Gross rental yields, i.e., the gross returns on investment if the apartment is fully rented out, are moderate to good, range from 5.2% on medium sized apartments, to 5.9% on somewhat smaller apartments, the difference stemming from the lower cost of the smaller apartments in per sq. n. terms. This is an unusual pattern - smaller apartments usually are more expensive than larger apartments (per sq. m.) in the other major world cities.
How much will you earn? Rents from medium-sized apartments average USD 25.6 per sq. m. per month, while smaller apartments rent for a little less, at USD 22 per sq. m. per month. From the landlord´s point of view, these rental levels mean that a 90 sq. m. apartment can earn rental income of around USD 2,000 per month, while 120 sq. m. apartment can earn a rental income of around USD 3,100 per month.
Conclusion: yields in Dubai are OK-ish, but the days when Dubai generated stratospheric yields are gone. Also this is a volatile market. Home prices swing up and down.
Round trip transaction costs are reasonable in Dubai. See our Dubai transaction costs analysis and our UAE transaction costs compared with other Middle Eastern countries.
Capital Gains: There is no capital gains taxation in Dubai.
Inheritance: The thorny issue of inheritance has caused a lot of debate. It is hoped that the position will be clearer once the new Land Law is enacted.
Residents: The Residents' visa renewal fee is AED1,360 (US$370) every three years per person.
In January 2009, Dubai’s Real Estate Regulating Agency (RERA) unveiled a new rental index to replace rent caps. Following this a new rental law was released, establishing the rental index as a benchmark for rent increases.
NEW RENTAL LAW
|CURRENT RENTAL RATES|| |
|Equal to or 25% below the rental index|
|26% to 35% below the rental index|
|36% to 45% below the rental index|
|46% to 55% below the rental index|
|More than 55% below the rental index|
However, RERA has come under criticism because the new rent figures were much higher than current rental rates in the market. The rental index, compiled during mid-2008 (at the height of the property boom and before the fallout from the global financial crisis), gives an inflated view of rents in Dubai. The discrepancy caused uproar and confusion among tenants who were left watching their landlords hike their rents to unwarranted levels.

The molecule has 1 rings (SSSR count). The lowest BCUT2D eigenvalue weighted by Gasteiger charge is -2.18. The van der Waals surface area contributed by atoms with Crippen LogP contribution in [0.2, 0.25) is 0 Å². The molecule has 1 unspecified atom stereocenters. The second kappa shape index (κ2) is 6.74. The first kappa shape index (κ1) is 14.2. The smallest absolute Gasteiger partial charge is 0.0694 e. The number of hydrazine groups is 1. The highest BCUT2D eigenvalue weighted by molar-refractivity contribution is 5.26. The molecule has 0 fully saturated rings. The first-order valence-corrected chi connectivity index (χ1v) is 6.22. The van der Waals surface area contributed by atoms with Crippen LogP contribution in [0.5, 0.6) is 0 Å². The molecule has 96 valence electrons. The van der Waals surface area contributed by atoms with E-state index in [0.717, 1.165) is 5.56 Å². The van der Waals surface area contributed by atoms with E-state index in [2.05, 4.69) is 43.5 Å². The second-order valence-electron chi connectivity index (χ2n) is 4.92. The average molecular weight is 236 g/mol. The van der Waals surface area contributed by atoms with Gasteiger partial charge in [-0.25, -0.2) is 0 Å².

This prompted RERA to update the new rental index earlier than planned. The revised index is due to be released in April 2009. Those tenants who have not yet renewed their contracts are likely to hold on to their old contracts until the new index is released.
The UAE's economy grew by 4.6% in 2014 and 4.3% in 2013, despite the collapse of oil prices during these years.
According to the central bank, Brent oil prices were down by 36% during the year to Q1 2016, and down by 21% from the previous quarter. Continued oil price falls pose a challenge to the UAE's target of more than 3% growth in 2016.
“It’s a challenge, not only for us but for everyone around the world, so it will all depend on the prices of oil as we move on,” said Al Mansouri. However with oil-related businesses currently accounting for only 30% of UAE's economy, the UAE is "much more prepared to handle these kinds of challenges".
In response the UAE's Cabinet approved a slightly tighter federal budget, with cuts to subsidies of AED 3.5 billion (US$ 953 million).
The IMF revised down UAE's 2016 growth forecast to 2.4% in April 2016. Dubai's GDP is expected to expand by 3.7%, while Abu Dhabi's will expand by 1.7%. “While there are clear divergence in growth trends in Abu Dhabi and Dubai, we expect to see higher growth in Dubai because of the diversified nature of the Emirates economy," said Masood Ahmed, IMF’s Middle East and Central Asia Department director.
Non-oil sectors account for around 69% of the country’s GDP, while the remaining share is oil. Driving the country’s economic diversification is the Abu Dhabi’s Economic Vision 2030, and Dubai’s Strategic Plan 2015, which aims to increase investment in industrial and export-oriented sectors. At the federal level, the UAE's "2021 Vision" positions science and technology, research, and innovation at the centre of a knowledge-based and highly competitive economy by 2021.
The government expects to cut oil's contribution to GDP from 30% to 20% by 2021, according to Al Mansoori. “Our strategy at present is focused on building a knowledge based economy."
The UAE’s inflation rate rose to 3.2% in May 2016, according to National Bureau of Statistics. The substantial price hikes observed in May was in transportation, while significant price drops were seen in food and soft drinks.
The UAE government will implement a 5% value added tax (VAT) on January 1, 2018, says Minister of State for Financial Affairs Obaid Humaid Al Tayer, as part of efforts to diversify revenues. The move is expected to bring higher inflation, at least temporarily.
"The short-term impact will be offset by the long-term benefit VAT will bring to the regional economies. There is an urgent requirement to diversify government revenues...VAT is a measure that will allow more stability, given that the outlook for crude prices remains volatile," said Amer Khansaheb, President of the Emirates CFA Society.